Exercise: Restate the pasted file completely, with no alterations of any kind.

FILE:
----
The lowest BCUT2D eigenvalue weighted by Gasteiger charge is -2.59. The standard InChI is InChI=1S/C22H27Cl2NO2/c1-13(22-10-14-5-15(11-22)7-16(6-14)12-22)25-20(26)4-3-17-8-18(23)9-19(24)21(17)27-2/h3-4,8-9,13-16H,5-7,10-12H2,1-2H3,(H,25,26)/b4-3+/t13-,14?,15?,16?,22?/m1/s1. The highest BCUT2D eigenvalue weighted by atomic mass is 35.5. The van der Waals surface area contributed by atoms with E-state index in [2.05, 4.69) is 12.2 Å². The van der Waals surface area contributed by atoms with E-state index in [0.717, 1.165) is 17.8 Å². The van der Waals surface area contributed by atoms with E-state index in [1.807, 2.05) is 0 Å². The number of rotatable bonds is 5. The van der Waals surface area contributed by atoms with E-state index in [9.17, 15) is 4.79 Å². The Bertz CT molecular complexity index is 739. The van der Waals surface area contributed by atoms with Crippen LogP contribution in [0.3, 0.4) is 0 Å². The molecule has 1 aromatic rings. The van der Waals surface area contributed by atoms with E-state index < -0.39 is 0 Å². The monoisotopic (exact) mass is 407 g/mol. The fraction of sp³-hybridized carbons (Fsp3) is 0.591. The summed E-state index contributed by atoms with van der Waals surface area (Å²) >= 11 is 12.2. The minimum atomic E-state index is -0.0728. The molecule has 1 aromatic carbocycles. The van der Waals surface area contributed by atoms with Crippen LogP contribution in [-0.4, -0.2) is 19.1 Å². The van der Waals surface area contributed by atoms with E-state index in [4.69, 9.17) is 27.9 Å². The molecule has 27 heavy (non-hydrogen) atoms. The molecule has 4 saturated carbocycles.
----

The lowest BCUT2D eigenvalue weighted by Gasteiger charge is -2.59. The standard InChI is InChI=1S/C22H27Cl2NO2/c1-13(22-10-14-5-15(11-22)7-16(6-14)12-22)25-20(26)4-3-17-8-18(23)9-19(24)21(17)27-2/h3-4,8-9,13-16H,5-7,10-12H2,1-2H3,(H,25,26)/b4-3+/t13-,14?,15?,16?,22?/m1/s1. The highest BCUT2D eigenvalue weighted by atomic mass is 35.5. The van der Waals surface area contributed by atoms with E-state index in [2.05, 4.69) is 12.2 Å². The van der Waals surface area contributed by atoms with E-state index in [0.717, 1.165) is 17.8 Å². The van der Waals surface area contributed by atoms with E-state index in [1.807, 2.05) is 0 Å². The number of rotatable bonds is 5. The van der Waals surface area contributed by atoms with E-state index in [9.17, 15) is 4.79 Å². The Bertz CT molecular complexity index is 739. The van der Waals surface area contributed by atoms with Crippen LogP contribution in [0.3, 0.4) is 0 Å². The molecule has 1 aromatic rings. The van der Waals surface area contributed by atoms with E-state index < -0.39 is 0 Å². The monoisotopic (exact) mass is 407 g/mol. The fraction of sp³-hybridized carbons (Fsp3) is 0.591. The summed E-state index contributed by atoms with van der Waals surface area (Å²) >= 11 is 12.2. The minimum atomic E-state index is -0.0728. The molecule has 1 aromatic carbocycles. The van der Waals surface area contributed by atoms with Crippen LogP contribution in [-0.4, -0.2) is 19.1 Å². The van der Waals surface area contributed by atoms with E-state index in [4.69, 9.17) is 27.9 Å². The molecule has 27 heavy (non-hydrogen) atoms. The molecule has 4 saturated carbocycles.